5 and this is where problems usually develop. The fibrous coat may become torn to such an extent that the spongy nucleus inside may cause it to bulge out or a piece of the nucleus may squirt out of the disc and press on the spinal cord and/or the exiting nerve root. This is a prolapsed intervertebral disc (slipped disc). It causes severe pain and weakness and/or sensory changes in an area of the arm or hand supplied by the compressed nerve. Weakness and sensory change in the legs, or bladder and bowel dysfunction, can also be caused by the disc compressing the spinal cord itself. If the disc fragment is large, and the symptoms do not resolve or if the symptoms deteriorate then surgical removal of the damaged disc may be required. Lumbar Laminectomy The spinal cord sits in a canal that runs through the middle of the spinal vertebrae. This spinal canal narrows with age, particularly in the lower back (lumbar region). Wear and tear in the facet joints causes bony overgrowth in the canal, some thickening of the surrounding ligaments and some bulging of the disc. All of these can narrow the canal so that there is less room for the nerves. This can cause progressive walking difficulties and leg pain, often with pins and needles or tingling in the legs, which settles with rest in a seated position. The diagnosis can usually be confirmed with MRI (magnetic resonance image) scans which show the narrowing (stenosis) of the spinal canal. The changes come with age and they do not resolve spontaneously. If the symptoms are severe, disabling and/or worsening it is often necessary to consider a surgical operation. Lumbar Disc Surgery Failure to relieve symptoms following operation for a lumbar disc prolapse can be due to failure to operate at the correct level. It may be an indication of careless technique and should not occur. The level to be explored should have been worked out before the operation from clinical and radiological examination. If the space explored is found to be normal, this suggests that the wrong level has been exposed. The surgeon must then explore the space above or below as may be appropriate. If the surgeon is in doubt about the level during the operation, an x-ray check should be obtained. Nerve root damage Page 5 of 6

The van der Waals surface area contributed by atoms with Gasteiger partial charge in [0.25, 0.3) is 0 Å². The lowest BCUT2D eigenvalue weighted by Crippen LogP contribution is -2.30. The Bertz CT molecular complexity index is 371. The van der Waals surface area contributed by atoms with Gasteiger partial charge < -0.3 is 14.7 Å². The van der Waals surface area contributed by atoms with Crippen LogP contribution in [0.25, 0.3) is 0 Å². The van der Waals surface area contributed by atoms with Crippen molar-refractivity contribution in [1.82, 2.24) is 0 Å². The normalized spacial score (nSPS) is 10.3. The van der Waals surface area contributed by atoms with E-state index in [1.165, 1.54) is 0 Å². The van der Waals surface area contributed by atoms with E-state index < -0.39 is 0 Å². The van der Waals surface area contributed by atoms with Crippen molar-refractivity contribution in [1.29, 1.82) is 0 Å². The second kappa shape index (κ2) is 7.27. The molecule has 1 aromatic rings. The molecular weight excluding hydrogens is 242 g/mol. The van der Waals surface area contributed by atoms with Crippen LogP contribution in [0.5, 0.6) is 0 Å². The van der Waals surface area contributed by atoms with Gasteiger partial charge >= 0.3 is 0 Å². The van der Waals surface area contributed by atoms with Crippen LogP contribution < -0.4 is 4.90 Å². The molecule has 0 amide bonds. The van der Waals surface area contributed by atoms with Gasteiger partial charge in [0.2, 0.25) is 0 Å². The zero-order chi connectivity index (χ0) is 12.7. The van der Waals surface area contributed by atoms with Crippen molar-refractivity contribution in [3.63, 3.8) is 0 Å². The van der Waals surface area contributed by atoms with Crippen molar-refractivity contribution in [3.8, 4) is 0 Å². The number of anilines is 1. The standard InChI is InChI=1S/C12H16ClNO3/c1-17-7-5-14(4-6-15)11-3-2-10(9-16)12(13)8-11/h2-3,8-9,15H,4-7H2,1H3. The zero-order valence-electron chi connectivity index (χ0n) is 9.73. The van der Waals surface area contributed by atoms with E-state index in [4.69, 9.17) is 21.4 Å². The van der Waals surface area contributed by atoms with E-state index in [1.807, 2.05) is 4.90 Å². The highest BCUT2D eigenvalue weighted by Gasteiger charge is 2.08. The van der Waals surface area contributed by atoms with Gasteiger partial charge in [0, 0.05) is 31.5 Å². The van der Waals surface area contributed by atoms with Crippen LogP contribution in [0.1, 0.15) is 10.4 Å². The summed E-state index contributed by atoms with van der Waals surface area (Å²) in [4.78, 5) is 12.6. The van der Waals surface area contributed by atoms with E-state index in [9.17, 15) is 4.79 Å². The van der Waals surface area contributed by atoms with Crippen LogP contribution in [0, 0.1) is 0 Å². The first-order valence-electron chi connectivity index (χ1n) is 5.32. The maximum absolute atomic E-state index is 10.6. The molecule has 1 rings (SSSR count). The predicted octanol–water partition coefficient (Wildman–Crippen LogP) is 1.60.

6 (from cutting or undue retraction) is an indication of careless technique, and the consequences may be disabling. The usual error is late diagnosis and failure to explore the operative level after first performing MRI (magnetic resonance imaging) scans. Do you need advice about a potential claim for medical negligence? This is only a very short summary of what is a complicated medico-legal topic. All claims for medical negligence require a detailed assessment of the factual, medical and legal issues surrounding the circumstances of the treatment. Switalskis can help you find a way through this maze. If you have been affected by these issues or have undergone spinal surgery and believe there may have been a problem, please contact our specialist team who would be very happy to discuss the issues with you. If you would like to talk to a specialist medical negligence solicitor, in confidence, call us now on , us at or visit our website: Page 6 of 6